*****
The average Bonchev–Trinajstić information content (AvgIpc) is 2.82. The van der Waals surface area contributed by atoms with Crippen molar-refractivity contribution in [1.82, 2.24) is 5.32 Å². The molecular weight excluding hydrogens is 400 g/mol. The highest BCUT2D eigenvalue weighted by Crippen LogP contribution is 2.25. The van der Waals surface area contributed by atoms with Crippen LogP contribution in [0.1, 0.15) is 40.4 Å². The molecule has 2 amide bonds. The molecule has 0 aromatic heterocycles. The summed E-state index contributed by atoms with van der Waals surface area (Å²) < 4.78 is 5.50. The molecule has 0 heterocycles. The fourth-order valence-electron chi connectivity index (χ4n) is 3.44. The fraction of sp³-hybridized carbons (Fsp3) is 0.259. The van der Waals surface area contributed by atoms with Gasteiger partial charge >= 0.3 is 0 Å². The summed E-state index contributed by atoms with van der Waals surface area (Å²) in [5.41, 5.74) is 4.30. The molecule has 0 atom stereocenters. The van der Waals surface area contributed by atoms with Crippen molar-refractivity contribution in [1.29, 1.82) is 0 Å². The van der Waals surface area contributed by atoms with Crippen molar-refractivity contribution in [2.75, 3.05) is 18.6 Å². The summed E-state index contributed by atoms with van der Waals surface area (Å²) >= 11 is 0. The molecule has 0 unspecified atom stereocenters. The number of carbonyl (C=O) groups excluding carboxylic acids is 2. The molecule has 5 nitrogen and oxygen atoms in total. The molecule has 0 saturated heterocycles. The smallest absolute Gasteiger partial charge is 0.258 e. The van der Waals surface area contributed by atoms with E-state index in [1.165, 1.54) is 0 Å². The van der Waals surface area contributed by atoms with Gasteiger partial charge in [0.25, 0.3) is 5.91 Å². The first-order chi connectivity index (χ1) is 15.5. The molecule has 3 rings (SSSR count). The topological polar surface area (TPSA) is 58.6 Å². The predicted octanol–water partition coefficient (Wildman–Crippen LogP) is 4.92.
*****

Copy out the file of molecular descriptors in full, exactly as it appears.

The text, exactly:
The average Bonchev–Trinajstić information content (AvgIpc) is 2.82. The van der Waals surface area contributed by atoms with Crippen molar-refractivity contribution in [1.82, 2.24) is 5.32 Å². The molecular weight excluding hydrogens is 400 g/mol. The highest BCUT2D eigenvalue weighted by Crippen LogP contribution is 2.25. The van der Waals surface area contributed by atoms with Crippen LogP contribution in [0.1, 0.15) is 40.4 Å². The molecule has 2 amide bonds. The molecule has 0 aromatic heterocycles. The summed E-state index contributed by atoms with van der Waals surface area (Å²) < 4.78 is 5.50. The molecule has 0 heterocycles. The fourth-order valence-electron chi connectivity index (χ4n) is 3.44. The fraction of sp³-hybridized carbons (Fsp3) is 0.259. The van der Waals surface area contributed by atoms with Gasteiger partial charge >= 0.3 is 0 Å². The summed E-state index contributed by atoms with van der Waals surface area (Å²) in [5.41, 5.74) is 4.30. The molecule has 0 atom stereocenters. The van der Waals surface area contributed by atoms with Crippen molar-refractivity contribution in [1.29, 1.82) is 0 Å². The van der Waals surface area contributed by atoms with Crippen molar-refractivity contribution in [2.75, 3.05) is 18.6 Å². The summed E-state index contributed by atoms with van der Waals surface area (Å²) >= 11 is 0. The molecule has 0 unspecified atom stereocenters. The number of carbonyl (C=O) groups excluding carboxylic acids is 2. The molecule has 5 nitrogen and oxygen atoms in total. The molecule has 0 saturated heterocycles. The smallest absolute Gasteiger partial charge is 0.258 e. The van der Waals surface area contributed by atoms with E-state index in [1.165, 1.54) is 0 Å². The van der Waals surface area contributed by atoms with Gasteiger partial charge in [0.25, 0.3) is 5.91 Å². The first-order chi connectivity index (χ1) is 15.5. The molecule has 3 rings (SSSR count). The topological polar surface area (TPSA) is 58.6 Å². The predicted octanol–water partition coefficient (Wildman–Crippen LogP) is 4.92.